In Summary, Thralls …



Boys oh boys. Writing summaries. Hmmm, how to answer that one succinctly? Maybe a visual would assist in telling what writing a summary does to my brain:

Slight over-reaction? Perhaps, but I do hate them. Perhaps it would be best to approach a summary in light of how kes7 describes it oh so perfectly. My opinion of summaries is of course that they are important to tell the reader what the story may be about in broad strokes. The purpose is to get across the themes and the tone of the story in some manner or guise.

How do I do a summary? Badly. Very, very badly. I don’t why but I plain suck at summarising my own stories. I hate to give away the plot (why then would a person have cause to read it). I fumble and struggle to not be too heavy handed with hints about plot developments. I want to give some colour and background information in the blurb but too much is superfluous and detracts.  Yet when I try to be succinct, I feel I end up being remiss and lacking anything to sell the story.

I do marvel at the ability of other authors to write interesting and gripping story summaries. Getting the right balance is difficult. You don’t want to give away too much of the story but to offer only vague brush strokes of the story makes it too generic and may not hook a reader into sampling the story at all. Obviously, when it comes to the summaries of other authors, I want something that is interesting and gives an impression of the tone of the story. I want something that will set the story apart from all the others and not sound like it is retreading the same ole same ole in the same ole fashion. Clichés are to be avoided like the plague (oh I couldn’t resist). Oh and do more good grammar and proof chequeing of your summary. I’m no grammar nut but mistakes on the packaging of the story make me resistant to reading the story as it suggests a lack of checking the details of the story.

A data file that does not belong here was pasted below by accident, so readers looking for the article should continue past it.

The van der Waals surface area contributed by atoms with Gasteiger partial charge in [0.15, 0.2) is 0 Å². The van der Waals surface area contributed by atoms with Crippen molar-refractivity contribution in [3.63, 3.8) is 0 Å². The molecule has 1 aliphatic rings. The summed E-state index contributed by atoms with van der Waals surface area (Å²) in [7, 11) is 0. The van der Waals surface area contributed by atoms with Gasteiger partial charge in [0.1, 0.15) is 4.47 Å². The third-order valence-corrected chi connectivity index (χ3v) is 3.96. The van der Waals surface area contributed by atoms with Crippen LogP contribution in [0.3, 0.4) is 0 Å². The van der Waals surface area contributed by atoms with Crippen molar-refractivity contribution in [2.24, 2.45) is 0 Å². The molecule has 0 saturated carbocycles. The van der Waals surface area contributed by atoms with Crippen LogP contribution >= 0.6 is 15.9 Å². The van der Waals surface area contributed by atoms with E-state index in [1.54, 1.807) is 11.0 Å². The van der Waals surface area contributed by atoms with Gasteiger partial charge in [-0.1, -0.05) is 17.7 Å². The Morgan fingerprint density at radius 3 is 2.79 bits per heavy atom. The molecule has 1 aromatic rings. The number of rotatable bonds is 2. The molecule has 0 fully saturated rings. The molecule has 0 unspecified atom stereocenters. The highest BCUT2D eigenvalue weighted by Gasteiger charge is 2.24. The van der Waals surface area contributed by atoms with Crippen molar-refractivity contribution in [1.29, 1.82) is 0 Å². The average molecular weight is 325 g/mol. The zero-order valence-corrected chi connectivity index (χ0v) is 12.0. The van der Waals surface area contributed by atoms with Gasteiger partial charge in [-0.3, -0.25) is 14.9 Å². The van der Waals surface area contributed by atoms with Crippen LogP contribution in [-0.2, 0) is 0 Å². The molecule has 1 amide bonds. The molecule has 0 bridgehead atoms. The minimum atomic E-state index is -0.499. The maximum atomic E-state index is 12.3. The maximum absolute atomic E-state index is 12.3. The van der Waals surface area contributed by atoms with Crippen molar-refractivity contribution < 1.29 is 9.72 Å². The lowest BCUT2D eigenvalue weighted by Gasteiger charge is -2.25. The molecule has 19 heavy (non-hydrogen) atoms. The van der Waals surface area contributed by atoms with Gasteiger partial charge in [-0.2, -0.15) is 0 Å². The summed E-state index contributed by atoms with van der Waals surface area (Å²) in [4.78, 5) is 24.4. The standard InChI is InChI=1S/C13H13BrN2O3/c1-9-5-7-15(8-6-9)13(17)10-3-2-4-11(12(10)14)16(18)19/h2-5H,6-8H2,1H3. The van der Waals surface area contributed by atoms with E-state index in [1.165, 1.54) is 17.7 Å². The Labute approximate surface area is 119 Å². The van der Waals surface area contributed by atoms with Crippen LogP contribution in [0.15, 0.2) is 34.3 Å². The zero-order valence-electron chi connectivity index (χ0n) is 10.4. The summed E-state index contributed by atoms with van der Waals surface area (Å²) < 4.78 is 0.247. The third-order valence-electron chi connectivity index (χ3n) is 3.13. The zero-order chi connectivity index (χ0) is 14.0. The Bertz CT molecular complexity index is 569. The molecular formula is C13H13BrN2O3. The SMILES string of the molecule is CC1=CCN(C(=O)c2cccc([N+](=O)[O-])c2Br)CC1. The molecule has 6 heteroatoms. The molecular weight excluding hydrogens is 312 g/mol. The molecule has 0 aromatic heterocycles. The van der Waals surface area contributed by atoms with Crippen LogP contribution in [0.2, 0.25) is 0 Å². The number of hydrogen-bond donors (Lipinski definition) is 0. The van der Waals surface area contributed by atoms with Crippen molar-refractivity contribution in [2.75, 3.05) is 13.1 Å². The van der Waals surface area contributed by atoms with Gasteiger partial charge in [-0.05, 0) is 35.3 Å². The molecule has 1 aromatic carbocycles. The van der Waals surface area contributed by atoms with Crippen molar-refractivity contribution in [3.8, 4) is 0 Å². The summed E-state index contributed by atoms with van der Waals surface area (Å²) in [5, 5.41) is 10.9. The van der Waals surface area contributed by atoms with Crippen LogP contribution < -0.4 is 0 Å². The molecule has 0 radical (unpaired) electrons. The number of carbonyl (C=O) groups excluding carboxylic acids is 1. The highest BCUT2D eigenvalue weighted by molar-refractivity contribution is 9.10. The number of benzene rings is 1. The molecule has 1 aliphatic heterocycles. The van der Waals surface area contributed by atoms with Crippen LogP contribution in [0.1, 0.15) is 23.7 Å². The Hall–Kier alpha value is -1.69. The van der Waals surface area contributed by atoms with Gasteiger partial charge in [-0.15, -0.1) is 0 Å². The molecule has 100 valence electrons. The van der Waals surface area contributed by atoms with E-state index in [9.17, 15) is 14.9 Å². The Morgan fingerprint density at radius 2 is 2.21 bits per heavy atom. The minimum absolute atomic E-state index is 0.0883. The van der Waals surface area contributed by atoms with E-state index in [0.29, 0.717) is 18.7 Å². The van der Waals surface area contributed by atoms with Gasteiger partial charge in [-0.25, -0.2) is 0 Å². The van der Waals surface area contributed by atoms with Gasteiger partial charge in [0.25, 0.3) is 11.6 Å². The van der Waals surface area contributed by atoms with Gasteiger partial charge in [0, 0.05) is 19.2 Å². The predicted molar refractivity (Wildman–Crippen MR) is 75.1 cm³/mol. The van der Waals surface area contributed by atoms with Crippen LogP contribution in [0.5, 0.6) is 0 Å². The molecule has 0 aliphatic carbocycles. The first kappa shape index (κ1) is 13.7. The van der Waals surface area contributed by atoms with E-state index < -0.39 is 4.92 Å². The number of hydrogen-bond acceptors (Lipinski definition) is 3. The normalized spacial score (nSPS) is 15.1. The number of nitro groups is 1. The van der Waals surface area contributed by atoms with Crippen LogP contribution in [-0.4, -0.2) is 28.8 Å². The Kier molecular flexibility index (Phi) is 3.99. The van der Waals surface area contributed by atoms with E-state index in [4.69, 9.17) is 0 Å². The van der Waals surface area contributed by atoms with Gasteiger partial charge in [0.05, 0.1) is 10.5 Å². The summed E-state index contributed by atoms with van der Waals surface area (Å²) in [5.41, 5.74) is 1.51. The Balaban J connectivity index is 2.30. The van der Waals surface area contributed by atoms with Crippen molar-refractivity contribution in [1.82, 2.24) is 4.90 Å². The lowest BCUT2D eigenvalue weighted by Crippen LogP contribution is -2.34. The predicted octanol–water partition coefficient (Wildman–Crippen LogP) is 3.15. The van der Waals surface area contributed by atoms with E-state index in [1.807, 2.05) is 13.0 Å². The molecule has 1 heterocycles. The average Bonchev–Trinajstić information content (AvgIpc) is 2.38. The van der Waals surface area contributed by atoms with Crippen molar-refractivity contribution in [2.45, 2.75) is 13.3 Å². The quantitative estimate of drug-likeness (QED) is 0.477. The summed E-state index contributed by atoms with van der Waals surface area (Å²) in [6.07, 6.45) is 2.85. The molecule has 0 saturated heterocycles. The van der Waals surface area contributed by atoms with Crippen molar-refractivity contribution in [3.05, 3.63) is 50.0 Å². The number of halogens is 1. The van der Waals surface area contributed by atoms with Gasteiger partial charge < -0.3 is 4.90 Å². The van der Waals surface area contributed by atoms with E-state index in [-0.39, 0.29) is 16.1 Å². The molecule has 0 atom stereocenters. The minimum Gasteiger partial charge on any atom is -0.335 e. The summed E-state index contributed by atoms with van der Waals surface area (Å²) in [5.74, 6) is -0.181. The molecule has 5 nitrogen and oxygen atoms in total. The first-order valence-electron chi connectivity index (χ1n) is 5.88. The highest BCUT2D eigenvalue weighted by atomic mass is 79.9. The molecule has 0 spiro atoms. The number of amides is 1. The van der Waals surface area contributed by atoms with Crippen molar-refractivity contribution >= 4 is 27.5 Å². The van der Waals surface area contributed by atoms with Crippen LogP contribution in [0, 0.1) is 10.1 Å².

Summaries though are not only notoriously difficult for me to write. They are difficult for me to read too. It doesn’t help that I do tend to take a different read on things when I read a summary, blurb or teaser. I don’t exactly conjure the images intended by the author or publisher. For example:

[pullquote align=”left|center|right” textalign=”left|center|right” width=”95%”]Kirk and Spock struggle for their lives stranded on a planet surface. Meanwhile, with Sulu in command of the Enterprise, strange things are happening…[/pullquote]

I guess, one thing I do like to do, are the vague ominous trailer type teasers for stories, with orchestral music playing over it and lots of ominous moody lighting to go along with. Such as with my Watchtower teaser. Moody and effective I like to think, just not very informative in any way.

After reading kes7’s piece, I’m going to try and figure it as a persuasive writing exercise and approach it more consciously in that vein. Perhaps it ought to have been oblivious that that is the approach to take but gah I just hate writing summaries. Actually, after reading kes7’s piece. I’m inclined to think I’ll use her to write any summaries. Hmmm … now that might take some persuasive writing!

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